There are many different strains of HPV and it has recently been found that the vaccine against HPV which has been approved for women (Gardasil) also works for men. It works against certain strains so once it becomes more available for use on men it will most likely be recommended even for those who already have HPV since it's possible to still vaccinate against a specific strain that one might not have.

Offline minismom

  • Member
  • Posts: 2,605
  • Quocumque jeceris stabit
Re: HIV and check-ups
« Reply #2 on: August 18, 2009, 07:52:49 PM »
My advice would be to keep up with your lipid panels since high cholesterol / triglycerides can lead to a host of other ailments.  Preventive measures can be taken now such as lowering your sugar intake (sugar effects triglycerides), increasing your physical activity (which raises your HDL - good cholesterol), and watching what you eat (lower fat, increase fiber).

 I also recommend having your eyes and teeth examined at least yearly since HIV can have an effect on those as well.  And, as far as the teeth go, there are blood vessels that go from the mouth to the heart.  So gum disease and other "nasties" could effect the ol' ticker.

This is actually a very interesting thread.  Thank you for posting it.

Mum
www.watoto.com
www.MotherBearProject.org
"Whichever way you throw me, i will stand"
"Don't worry about the world coming to an end today...it's already tomorrow in Australia"  Charles Schultz

Offline tokyodecadence

  • Member
  • Posts: 234
  • A one room disco.
Re: HIV and check-ups
« Reply #3 on: August 19, 2009, 02:50:31 AM »
Thank YOU all for responding! I'm actually listening closely to this thread, and plan on discussing things I read here with my doctor. Keep them coming!
[.Fodão.]

Offline Inchlingblue

  • Member
  • Posts: 3,119
  • Chad Ochocinco PETA Ad
Re: HIV and check-ups
« Reply #4 on: August 19, 2009, 12:57:09 PM »
There is a document called:

Primary Care Guidelines for the Management of Persons Infected with Human Immunodeficiency
Virus: 2009 Update by the HIV Medicine Association of the Infectious Diseases Society of America


It's available online and is long and sometimes technical because its audience is HIV doctors but the section called "Table 6" (scroll down about halfway or search by name) gives an overview of what HIV doctors should be checking for in their HIV patients. "Table 9" further down lists routine immunizations recommended for HIV patients.

minismom: There is section (not very long) called "Children"

LINK:

http://www.journals.uchicago.edu/doi/pdf/10.1086/605292?cookieSet=1

LINK TO OTHER IDSA HIV GUIDELINES:

http://www.idsociety.org/content.aspx?id=9202#mhiv
« Last Edit: August 19, 2009, 01:04:27 PM by Inchlingblue »

Offline Giblarry

  • Member
  • Posts: 73
  • Desert AIDS Project - Ribbon Man - 2009 Walk logo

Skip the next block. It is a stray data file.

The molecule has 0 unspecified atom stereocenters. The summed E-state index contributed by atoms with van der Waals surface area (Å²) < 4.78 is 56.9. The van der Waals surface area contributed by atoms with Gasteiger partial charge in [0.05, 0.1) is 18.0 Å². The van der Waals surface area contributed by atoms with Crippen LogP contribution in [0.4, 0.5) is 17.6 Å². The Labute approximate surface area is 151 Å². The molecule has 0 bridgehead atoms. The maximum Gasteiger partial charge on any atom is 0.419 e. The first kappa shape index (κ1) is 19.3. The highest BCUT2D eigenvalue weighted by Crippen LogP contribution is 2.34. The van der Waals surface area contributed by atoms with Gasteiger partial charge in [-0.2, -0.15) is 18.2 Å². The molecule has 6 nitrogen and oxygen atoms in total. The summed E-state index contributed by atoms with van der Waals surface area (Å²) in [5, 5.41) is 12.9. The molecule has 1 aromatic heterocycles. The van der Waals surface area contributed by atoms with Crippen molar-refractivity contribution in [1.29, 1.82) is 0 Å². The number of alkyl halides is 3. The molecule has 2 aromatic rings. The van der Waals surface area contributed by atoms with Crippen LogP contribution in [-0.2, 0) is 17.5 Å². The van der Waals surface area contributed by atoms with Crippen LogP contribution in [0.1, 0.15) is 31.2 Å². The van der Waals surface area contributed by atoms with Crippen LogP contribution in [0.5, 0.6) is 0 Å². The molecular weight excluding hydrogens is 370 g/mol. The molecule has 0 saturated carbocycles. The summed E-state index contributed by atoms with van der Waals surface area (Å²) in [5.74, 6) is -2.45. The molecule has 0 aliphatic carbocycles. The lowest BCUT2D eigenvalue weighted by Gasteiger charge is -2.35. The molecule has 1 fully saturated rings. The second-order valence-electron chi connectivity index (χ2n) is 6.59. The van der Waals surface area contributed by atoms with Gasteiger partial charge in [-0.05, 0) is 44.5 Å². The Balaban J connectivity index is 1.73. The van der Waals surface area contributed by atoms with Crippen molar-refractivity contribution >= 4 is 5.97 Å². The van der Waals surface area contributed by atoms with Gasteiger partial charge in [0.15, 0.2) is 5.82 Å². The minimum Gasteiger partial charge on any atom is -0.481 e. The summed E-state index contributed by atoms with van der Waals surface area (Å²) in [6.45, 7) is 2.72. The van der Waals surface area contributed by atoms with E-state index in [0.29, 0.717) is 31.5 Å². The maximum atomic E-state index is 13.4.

Re: HIV and check-ups
« Reply #5 on: August 19, 2009, 01:13:48 PM »
Hi Tokyo. 

It's a good idea to have your skin checked once every two years if you live in cloudy, dampish climate and every year if you live somewhere near the equator of the sun (as I do).  Sometimes people forget that the skin is an organ, albeit external.  In fact, it's the largest organ of the body.  I'd say be cautious with what you put on it as it's quite absorbent. 

Also, feet.  Healthy feets is important and neuropathy (and diabetes) can impact them negatively leading to a raft of problems.  Best thing in the world to keep them nice and free of problems is extra virgin olive oil and it doesn't take a lot, just a few drops about the size of a quarter in the palm of your hand.  Apply to the bottoms and around the sides of the heel - never between the toes.  Toes are too good an environment for bacteria.  You can be conservative and the feet plus the palms of your hands are the two of the most absorbent areas of our skins.  Pull on a pair of white socks, so you don't leave oily footprints, for about an hour.   

BTW, you can use a little olive oil on your face, too, and just about anywhere there is dryness on the body.  Take care around the eyes.  Olive oil can sting the soft tissue in them.  Remember just a few drops, otherwise you'll have a mess and cause everyone around you to crave salad.

Other than that, I'd say seek serenity.  It seems to be a commonality among LTS.  And, continually educate yourself. 

Gib

Offline Giblarry

  • Member
  • Posts: 73
  • Desert AIDS Project - Ribbon Man - 2009 Walk logo
Re: HIV and check-ups
« Reply #6 on: August 19, 2009, 01:27:02 PM »
Oh, and exercize.  Doesn't have to be Buff Billy Workouts.  Good old walking, gardening and housework helps.  A half hour 3 times a week on a treadmill is better especially if you do a round of weight machines as well. 

Exercise is key to us all.  It keeps us limber, balanced, and works the internal organs, which is good for the. 

Gib

Offline GNYC09

  • Member
  • Posts: 702
Re: HIV and check-ups
« Reply #7 on: August 19, 2009, 10:49:59 PM »
I'm also watching this thread since I was somewhat recently diagnosed and still learning.  Thanks for the sugar tip (I didn't know it affected triglycerides) and the olive oil tip!

 


Terms of Membership for these forums
 

© 2014 Smart + Strong. All Rights Reserved.   terms of use and your privacy
Smart + Strong® is a registered trademark of CDM Publishing, LLC.